The Phenomenal Stance Revisited

Abstract

In this article, we present evidence of a bidirectional coupling between moral concern and the attribution of properties and states that are associated with experience (e.g., conscious awareness, feelings). This coupling is also shown to be stronger with experience than for the attribution of properties and states more closely associated with agency (e.g., free will, thoughts). We report the results of four studies. In the first two studies, we vary the description of the mental capacities of a creature, and assess the effects of these manipulations on moral concern. The third and fourth studies examine the effects of variations in moral concern on attributions of mindedness. Results from the first two studies indicate that moral concern depends primarily on the attribution of experience, rather than the attribution of agency. The results of the latter two studies demonstrate that moral concern increases attributions of mindedness, and that this effect is stronger for attributions of experience than for attributions of agency.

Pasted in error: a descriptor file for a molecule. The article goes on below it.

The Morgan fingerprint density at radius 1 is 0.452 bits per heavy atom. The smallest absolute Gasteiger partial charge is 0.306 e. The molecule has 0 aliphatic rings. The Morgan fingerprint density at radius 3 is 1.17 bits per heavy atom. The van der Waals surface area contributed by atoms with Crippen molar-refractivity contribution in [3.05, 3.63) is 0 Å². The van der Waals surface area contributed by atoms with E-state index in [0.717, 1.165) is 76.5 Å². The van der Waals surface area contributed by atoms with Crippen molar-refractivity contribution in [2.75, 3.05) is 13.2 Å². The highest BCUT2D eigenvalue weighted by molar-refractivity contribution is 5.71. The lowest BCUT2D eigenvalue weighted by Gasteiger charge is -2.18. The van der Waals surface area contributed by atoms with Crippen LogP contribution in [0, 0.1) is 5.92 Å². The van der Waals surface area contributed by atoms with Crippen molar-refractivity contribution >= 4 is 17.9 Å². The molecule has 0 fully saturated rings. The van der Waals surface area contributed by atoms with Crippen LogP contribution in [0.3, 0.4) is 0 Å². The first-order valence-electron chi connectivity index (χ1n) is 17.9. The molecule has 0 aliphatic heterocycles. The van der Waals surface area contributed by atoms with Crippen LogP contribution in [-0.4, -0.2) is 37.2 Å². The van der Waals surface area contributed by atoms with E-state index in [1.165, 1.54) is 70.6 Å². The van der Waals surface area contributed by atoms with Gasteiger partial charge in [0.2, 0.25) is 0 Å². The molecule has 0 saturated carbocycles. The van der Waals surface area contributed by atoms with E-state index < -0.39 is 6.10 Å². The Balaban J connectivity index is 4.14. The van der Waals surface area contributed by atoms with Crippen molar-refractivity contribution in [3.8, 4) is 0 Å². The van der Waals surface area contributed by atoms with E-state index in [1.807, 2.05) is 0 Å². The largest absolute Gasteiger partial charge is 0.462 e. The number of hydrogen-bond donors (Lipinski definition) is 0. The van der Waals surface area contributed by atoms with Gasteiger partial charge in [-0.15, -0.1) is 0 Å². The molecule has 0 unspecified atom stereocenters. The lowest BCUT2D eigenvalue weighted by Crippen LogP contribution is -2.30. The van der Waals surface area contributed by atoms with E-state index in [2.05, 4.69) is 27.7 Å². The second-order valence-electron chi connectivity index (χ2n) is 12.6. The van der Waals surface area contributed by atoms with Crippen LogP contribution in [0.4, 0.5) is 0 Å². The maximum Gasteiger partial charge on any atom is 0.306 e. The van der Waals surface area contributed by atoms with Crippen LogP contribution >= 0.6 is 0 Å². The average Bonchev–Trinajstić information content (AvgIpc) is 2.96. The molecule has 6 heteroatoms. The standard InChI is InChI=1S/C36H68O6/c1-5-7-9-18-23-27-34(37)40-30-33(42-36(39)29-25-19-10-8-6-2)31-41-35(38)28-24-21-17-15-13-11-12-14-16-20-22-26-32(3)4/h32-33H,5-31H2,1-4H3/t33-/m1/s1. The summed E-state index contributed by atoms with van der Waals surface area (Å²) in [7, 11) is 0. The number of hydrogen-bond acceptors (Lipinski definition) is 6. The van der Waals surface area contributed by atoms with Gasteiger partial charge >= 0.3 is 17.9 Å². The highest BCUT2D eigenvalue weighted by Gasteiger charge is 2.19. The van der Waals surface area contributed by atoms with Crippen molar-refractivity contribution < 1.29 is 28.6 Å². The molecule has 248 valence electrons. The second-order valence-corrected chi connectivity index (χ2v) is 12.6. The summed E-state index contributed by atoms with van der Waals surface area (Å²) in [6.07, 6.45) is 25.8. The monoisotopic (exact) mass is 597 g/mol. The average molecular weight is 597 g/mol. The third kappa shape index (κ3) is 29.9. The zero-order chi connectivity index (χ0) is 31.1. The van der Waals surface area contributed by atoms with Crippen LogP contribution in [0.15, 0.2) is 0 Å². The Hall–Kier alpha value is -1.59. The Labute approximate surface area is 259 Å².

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Correspondence to Anthony I. Jack.

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Jack, A.I., Robbins, P. The Phenomenal Stance Revisited. Rev.Phil.Psych. 3, 383–403 (2012). https://doi.org/10.1007/s13164-012-0104-5

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Keywords

  • Moral Consideration
  • Moral Concern
  • Moral Cognition
  • Phenomenal Consciousness
  • Intentional Agency